A wave of nostalgia pours over me as I pore over the pages of my copy of the Three Musketeers by renowned French novelist Alexandre Dumas. The copy is ripped in several places, the cover is creased, there are several crinkles and dog-eared pages within, but it holds immense sentimental value to me. On the title page of the book, right below “The Three Musketeers by Alexandre Dumas” lays the messy, large scrawl in blue ink, written by a fourteen-year-old boy in the late 80s of Kashmir. 

That boy was none other than my father. Often described as a bookish and quiet young man, my father’s love for reading passed from him to me. Books have transformed and developed me as a person, they have provided a medium to examine my own heritage, to reassess and analyze my political beliefs, to observe and imbibe other cultures and societies, to interpret and enjoy. It is an inheritance of sorts that I greatly value; an inheritance of the worlds of Tolkien and Austen, a legacy of Tolstoy and Dostoevsky, memories of Plato and Socrates, and towards the East. A love of the Muslim scholars of old, of the poets of my homeland, of the trashy romance novels I consider one of my favorite guilty pleasures to this day.

Literature is the pinnacle of art to me. From delving into a society’s literature, I can learn and understand ideological differences, social and cultural disparities, economic issues, gendered pains, and so much more. In my reading list lies lists of various cultures whose literature I want to explore: Japanese, Russian, Egyptian, Urdu. That is the beauty of reading: it is an interpersonal outlook. A personal, intimate brush with the mind of another person. It is a form of art that transcends visual and aural mediums; an interpretation that is up to the reader themselves. The agency, the autonomy, the universality of literature and the simple enjoyment of reading is what greatly endears it to me.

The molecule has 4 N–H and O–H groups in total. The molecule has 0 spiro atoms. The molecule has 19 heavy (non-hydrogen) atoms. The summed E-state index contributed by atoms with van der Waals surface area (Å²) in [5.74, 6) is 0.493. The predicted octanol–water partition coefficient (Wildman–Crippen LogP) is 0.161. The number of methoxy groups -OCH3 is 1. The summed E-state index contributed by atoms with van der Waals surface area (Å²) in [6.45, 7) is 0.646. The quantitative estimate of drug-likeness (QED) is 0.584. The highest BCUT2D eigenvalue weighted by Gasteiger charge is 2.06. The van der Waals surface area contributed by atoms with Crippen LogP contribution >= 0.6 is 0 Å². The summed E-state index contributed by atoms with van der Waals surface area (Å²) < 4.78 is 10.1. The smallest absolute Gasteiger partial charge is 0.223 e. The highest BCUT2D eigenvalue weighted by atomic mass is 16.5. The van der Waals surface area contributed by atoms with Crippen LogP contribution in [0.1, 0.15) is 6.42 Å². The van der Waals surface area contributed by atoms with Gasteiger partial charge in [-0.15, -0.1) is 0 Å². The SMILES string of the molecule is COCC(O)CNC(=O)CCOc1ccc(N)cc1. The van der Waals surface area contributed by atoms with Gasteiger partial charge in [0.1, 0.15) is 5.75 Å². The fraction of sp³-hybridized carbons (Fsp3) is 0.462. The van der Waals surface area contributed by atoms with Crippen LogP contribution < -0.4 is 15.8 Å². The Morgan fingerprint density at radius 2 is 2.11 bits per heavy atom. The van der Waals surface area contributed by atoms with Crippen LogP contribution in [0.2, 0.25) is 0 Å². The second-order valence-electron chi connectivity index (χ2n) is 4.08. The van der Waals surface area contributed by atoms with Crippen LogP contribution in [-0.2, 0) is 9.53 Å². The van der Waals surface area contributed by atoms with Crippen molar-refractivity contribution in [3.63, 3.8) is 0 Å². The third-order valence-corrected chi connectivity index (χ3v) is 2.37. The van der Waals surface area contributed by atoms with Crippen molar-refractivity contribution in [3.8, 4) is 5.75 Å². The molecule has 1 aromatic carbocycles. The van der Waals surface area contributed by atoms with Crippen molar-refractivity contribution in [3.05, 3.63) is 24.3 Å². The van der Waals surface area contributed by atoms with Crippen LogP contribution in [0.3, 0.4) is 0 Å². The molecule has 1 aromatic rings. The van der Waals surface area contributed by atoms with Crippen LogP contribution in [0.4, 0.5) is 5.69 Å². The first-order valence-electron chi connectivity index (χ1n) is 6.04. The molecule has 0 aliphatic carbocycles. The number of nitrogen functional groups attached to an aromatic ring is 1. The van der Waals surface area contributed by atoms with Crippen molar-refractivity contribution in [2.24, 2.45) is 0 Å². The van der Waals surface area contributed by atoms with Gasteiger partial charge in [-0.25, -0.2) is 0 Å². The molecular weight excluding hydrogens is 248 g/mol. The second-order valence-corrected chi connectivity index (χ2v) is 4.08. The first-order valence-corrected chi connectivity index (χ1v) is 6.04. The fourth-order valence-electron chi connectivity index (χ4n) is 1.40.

Yet it pains me to observe the general metamorphosis of newer generations towards this legacy of reading. From enjoyment and intellectual development, reading seems to have been commodified into an aesthetic. It seems that rather than reading Dostoevsky for genuine pleasure and the intrigue of his admittedly at times difficult to understand writing, it has been transformed into a method of posturing as some sort of pretentious intellectual. Books are now being marketed through tropes commonly found in fanfiction: ‘enemies to lovers’, ‘friends to lovers’, ‘angst’, ‘slowburn’, etc. And this form of marketing has begun to sway and produce a new audience, particularly on TikTok, who have created a fandom for ‘reading’, called ‘BookTok’.